I’ve recently made a blog post about the significance of the poem “The Boy Died in My Alley” by Gwendolyn Brooks, but her work is too amazing to pass up the opportunity to write about one more.
Her poem “We Real Cool” is perhaps one of her more noted poem, with its stylistic elements and many interpretations.
I fell in love with the poem because it was something that kept me guessing. At one point I would think I had it figured out and could justify why and how I saw the “We” in the poem, however, new and different ideas would constantly be sent into my brain as I was going through my everyday life. Who is “We?”
We Real Cool ~ Gwendolyn Brooks
THE POOL PLAYERS.
SEVEN AT THE GOLDEN SHOVEL.
We real cool. We
Left school. We
Lurk late. We
Strike straight. We
Sing sin. We
Thin gin. We
Jazz June. We
From reading this poem, I interpret it as being written as if we are the speaker looking in on seven kids in a pool house. Brooks dramatically creates the scene of this poem within her first two lines, which seem to be stage directions, which also work to foreshadow the rest of the poem: “The Pool Players, / Seven at the Golden Shovel.”
In the game of pool or gambling as a whole, the number seven is considered lucky, being in coincidence with there being seven kids. The kids in the pool house are young, still young enough to be in school, this is shown through the word “golden.” The word shovel also foreshadows the ending of the poem that says “We / Jazz June. We / Die soon” being related to one’s death and burial.
I wondered why Brooks wanted to end her poem with the words “We / Die soon.” At first I thought it as a way for her to sum up the lives of the kids, as if she believed that the kids were doing risky behavior that lead to their premature death. But over time I began to feel that Brooks wrote “We / Die soon” as a way to share the kids idea that they shouldn’t be stuck in a school, learning something that they didn’t see as useful to them, and instead wanted to enjoy the outside world and wanted to have a different experience.
Throughout the poem Brooks break up the lines with the Pronoun “we”. This was done to allow readers to think about the next assumption about the kids through the speaker. I saw each stanza and line as a way for the readers to interpret their own ideas about what these kids are doing. I came across an interview of Gwendolyn Brooks where she spoke on how she was inspired to write this poem. Within the interview she mentioned how people began to interpret this poem differently. I saw lines 8-9 “We / Jazz June” to simply be about a group of kids enjoying Jazz music and the weather of that month, however, others saw those lines to be about sex. Jazz meaning something sexual, and June being a female’s name. Brooks didn’t say whether one was correct over another and instead left it open. Allowing readers to make their own assumptions about the kids as if we are the speaker encountering their actions.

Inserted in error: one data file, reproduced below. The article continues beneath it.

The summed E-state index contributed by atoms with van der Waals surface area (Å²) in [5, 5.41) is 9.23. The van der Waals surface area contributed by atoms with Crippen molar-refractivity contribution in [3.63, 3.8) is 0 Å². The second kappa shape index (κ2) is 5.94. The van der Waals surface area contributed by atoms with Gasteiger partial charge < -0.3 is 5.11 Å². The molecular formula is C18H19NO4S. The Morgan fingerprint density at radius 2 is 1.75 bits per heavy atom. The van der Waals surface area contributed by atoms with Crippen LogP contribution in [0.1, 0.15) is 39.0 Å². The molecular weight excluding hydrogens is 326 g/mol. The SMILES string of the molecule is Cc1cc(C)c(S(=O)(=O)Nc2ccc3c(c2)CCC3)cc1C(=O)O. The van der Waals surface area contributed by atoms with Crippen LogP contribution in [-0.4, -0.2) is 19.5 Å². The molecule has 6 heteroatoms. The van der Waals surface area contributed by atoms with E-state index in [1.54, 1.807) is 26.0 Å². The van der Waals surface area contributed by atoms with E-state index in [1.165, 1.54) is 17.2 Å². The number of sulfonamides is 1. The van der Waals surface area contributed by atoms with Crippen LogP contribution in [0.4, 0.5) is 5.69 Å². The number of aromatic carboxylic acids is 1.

So what else could the pronoun “We” be alluding to? Could “We” be more than just the seven kids at the pool house? Who are these masked humans without any names or reference? As readers we can only interpret what we feel to be correct. I had one of my roommates read this poem and she said that it was like the “We’s” in the poem are people growing up within a gang. The beginning of the poem “We real cool. We/ Left school” is the beginning of their lives in the gang, which then moves towards their death at the end of the poem from gang violence.
In the end, poems and other art are for us to interpret. How can we say that one idea about a poem is correct over the other? Sometimes even the artist is unsure of how they want to interpret the meaning of their work. Gwendolyn Brooks may have let the readers decide the “We” in the poem because she wanted us to be the speaker. What assumptions we make is up to us and how we are able to connect the words, lines, and stanzas, with a deeper and more meaningful idea.
Cover Image: http://blackpoemusic.tumblr.com/post/52406432130/we-real-cool-we-left-school-we-lurk-late-we